What’s going on here? The question is especially vexing since the percentage of women in the paper’s 2010 obituaries is virtually identical to the percentage of women chronicled in Times obituaries back in 1990. “Are the world’s prominent women — the ones deserving of NYT obituaries — simply living forever?” the NYTpicker wonders. “In the last two decades, has there been zero growth in the number of notable women who’ve died? Does it stand to reason that no more women have worked their way into the limelight in the last twenty years than in the previous twenty?”

It’s always fun to challenge a powerful institution like the New York Times — especially when it is (ahem) dead wrong. Leer más “The New York Times Is Dead Wrong”

What We’re Reading: Relationships


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By THE NEW YORK TIMES

The tech reporters and editors of The New York Times found these articles on the Web provocative… Leer más “What We’re Reading: Relationships”

MasterCard Wants Programmers to Use Its Payment Technology


paypal credit card!
Image by laihiu via Flickr

By CLAIRE CAIN MILLER

There has been a lot of talk about digital forms of payment replacing cash and even credit cards. But MasterCard intends to stay in the middle of the technological innovation.

On Tuesday, MasterCard announced that it would let software developers use its technology in their own online apps and on mobile phones.

“A big part of the strategy is to be able to harness the innovation of others in the developer community to really push our business forward,” said Josh Peirez, MasterCard’s chief innovation officer.

E-commerce and mobile payments are changing the way we use money, Mr. Peirez said. Though MasterCard, Visa and other payment companies have experimented with building their own apps for things like mobile money transfers, MasterCard wants to see what other people can come up with for paying online and in the real world.

“You’re seeing quite different ways people are paying for digital goods, but you haven’t really seen that translate into physical goods,” he said. “It’s still really hard to buy a physical item from your phone.” Leer más “MasterCard Wants Programmers to Use Its Payment Technology”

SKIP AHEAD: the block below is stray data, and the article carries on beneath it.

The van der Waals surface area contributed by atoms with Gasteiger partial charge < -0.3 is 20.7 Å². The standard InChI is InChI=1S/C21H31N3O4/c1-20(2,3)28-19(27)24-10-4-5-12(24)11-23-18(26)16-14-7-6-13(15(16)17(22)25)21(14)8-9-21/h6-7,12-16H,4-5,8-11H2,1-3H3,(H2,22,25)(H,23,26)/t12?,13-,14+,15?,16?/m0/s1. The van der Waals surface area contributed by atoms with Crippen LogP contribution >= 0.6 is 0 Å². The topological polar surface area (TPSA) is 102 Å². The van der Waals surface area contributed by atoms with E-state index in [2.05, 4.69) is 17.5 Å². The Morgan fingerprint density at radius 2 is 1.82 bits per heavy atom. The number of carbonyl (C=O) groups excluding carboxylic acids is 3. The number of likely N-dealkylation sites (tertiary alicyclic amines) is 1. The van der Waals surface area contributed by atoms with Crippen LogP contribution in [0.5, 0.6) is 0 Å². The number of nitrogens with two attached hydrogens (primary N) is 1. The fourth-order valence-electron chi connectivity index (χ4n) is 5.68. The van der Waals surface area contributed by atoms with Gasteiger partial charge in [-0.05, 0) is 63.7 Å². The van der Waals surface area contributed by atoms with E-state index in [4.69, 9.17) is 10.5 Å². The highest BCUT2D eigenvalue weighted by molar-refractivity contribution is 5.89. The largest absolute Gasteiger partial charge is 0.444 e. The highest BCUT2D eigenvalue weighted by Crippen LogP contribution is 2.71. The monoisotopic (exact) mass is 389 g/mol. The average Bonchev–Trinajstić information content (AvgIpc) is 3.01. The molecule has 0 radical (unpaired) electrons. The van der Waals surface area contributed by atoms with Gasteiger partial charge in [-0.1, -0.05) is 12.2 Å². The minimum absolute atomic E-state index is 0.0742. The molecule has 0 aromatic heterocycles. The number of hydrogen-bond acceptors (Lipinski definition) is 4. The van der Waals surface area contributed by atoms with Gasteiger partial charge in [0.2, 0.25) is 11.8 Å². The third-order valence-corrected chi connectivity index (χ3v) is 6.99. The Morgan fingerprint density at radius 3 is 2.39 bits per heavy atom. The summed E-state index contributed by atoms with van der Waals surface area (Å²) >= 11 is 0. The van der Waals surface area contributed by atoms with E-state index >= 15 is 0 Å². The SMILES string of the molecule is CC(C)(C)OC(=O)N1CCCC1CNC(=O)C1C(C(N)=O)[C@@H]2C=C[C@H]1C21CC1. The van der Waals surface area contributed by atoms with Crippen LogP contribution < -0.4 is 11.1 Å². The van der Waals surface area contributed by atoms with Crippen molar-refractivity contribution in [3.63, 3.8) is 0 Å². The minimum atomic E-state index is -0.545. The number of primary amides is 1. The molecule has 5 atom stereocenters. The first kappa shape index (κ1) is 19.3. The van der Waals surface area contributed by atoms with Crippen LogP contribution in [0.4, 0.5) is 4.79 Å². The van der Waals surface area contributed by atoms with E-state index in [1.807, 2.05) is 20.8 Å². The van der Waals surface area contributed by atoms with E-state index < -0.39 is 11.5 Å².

The Power of the Brand as Verb

That’s why companies acquire trademarks, after all. By controlling the use of their brand name, businesses hope to put off the day when the name grows so popular that it defines all similar products on the market. When that happens, a brand has been lost to “genericide,” lawyers say. That means that the term is so prevalent, or generic, that it no longer sticks to a single company.

Yet, as the Bing example shows, the speed at which reputations are made and destroyed in the Internet age has changed the thinking about the danger of brand names’ becoming verbs. Better to get the market share when you can and worry later, when the brand becomes part of the popular vernacular and less distinctive in the process.


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By NOAM COHEN

Perhaps nothing better illustrates how far behind Microsoft is in the search engine wars than a recent comment by the company’s chief executive, Steve Ballmer, about why he liked the name Bing for Microsoft’s new competitor to Google.

The name, he told The New York Times, “works globally” and has the potential “to verb up.” That is, some day, Mr. Ballmer hopes, people will “bing” a new restaurant to find its address or “bing” a new job applicant for telling events in his past.

It once would have been unthinkable for a company like Microsoft to encourage people to use its brand name so cavalierly. Businesses feared that if their product name became a verb, then it would lose its individual identity. Leer más “The Power of the Brand as Verb”